WASHINGTON – In promoting Gen. David Petraeus to commander of U.S. forces in the Middle East, President Bush is doing more than rewarding a job well done in Iraq. The president also is taking a step toward perpetuating his policy of high troop levels in Iraq and is putting his most trusted general in charge of renewing the military’s focus on Iran.
Petraeus has been the prime advocate of Bush’s policy of a large troop presence in Iraq. By naming Petraeus to a job that lasts into the next administration, Bush ensures that the new president will confront the military’s strongest voice for maintaining a big force in Iraq.
Petraeus also has emerged as a leading critic of Iran’s interference in Iraq, making his appointment a signal of heightened U.S. attention to Tehran. His expertise with Iran’s military and political leadership will allow him to take a more hands-on approach to dealing with the government.
Defense Secretary Robert Gates said Wednesday that Bush will nominate Petraeus to take over as chief of U.S. Central Command, which also oversees Afghanistan and Pakistan. The job was left vacant in March when Navy Adm. William Fallon stepped down after appearing to criticize U.S. policy in the region, especially on Iran.
At the same time, Gates said Bush will nominate Lt. Gen. Raymond Odierno to take over Petraeus’ current job as top U.S. commander in Iraq. Odierno served under Petraeus as day-to-day Iraq commander before stepping down in February. Like Petraeus, Odierno has urged that Pentagon leaders and policymakers approach U.S. troop reductions cautiously to avoid creating gaps in Iraq’s fragile security.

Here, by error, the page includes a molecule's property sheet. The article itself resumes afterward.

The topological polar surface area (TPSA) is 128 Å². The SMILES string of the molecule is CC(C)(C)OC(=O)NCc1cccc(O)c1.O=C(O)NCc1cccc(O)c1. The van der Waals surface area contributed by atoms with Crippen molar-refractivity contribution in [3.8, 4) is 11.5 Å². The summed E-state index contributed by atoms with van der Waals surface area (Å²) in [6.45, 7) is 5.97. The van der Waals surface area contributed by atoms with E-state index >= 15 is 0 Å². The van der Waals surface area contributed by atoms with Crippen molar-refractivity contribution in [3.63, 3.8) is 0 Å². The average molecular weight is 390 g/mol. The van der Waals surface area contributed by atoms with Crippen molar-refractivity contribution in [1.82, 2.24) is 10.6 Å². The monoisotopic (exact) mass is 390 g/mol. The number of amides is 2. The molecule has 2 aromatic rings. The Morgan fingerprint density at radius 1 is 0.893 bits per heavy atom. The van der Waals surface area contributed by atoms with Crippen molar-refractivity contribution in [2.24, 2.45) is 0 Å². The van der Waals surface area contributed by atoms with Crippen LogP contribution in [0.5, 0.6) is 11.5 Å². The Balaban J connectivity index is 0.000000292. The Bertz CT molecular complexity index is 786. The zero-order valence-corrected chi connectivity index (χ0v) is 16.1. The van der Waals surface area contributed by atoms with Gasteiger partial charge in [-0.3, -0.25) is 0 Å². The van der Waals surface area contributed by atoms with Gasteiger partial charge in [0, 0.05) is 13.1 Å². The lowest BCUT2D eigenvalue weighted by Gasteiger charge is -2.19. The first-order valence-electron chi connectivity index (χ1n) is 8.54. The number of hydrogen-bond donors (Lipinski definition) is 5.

Both officers must await Senate confirmation. Although confirmation hearings will be confrontational, with Democrats criticizing Bush’s war policy, both men figure to be approved. Despite the policy disagreements, Petraeus and Odierno command respect because of their success in reducing levels of violence in Iraq.
During his time as Iraq commander, Petraeus has grown steadily more critical of Iranian interference in Iraq’s politics and of its role in contributing to violence.
When he took command of U.S. forces in Iraq in 2006, Petraeus was surprised at the extent of Iranian meddling, said some who have worked with him. During recent appearances in Washington, Petraeus highlighted “nefarious activities” by Iran’s Al Quds Force and charged the unit has armed Iraqi “special groups” that have killed U.S. soldiers.
“We should all watch Iranian actions closely in the weeks and months ahead, as they will show the kind of relationship Iran wishes to have with its neighbor,” Petraeus told Congress.
But Petraeus also has displayed a keen understanding of the current Iranian government, and many said he would approach Tehran with reserve.
In his new post, Petraeus will have a chance to solve a problem that, before now, he and others could only complain about.
“The question is not if Iran is unhelpful in Iraq,” said P.J. Crowley, a retired Air Force colonel and a fellow at the Center for American Progress. “The question is what to do about it.”
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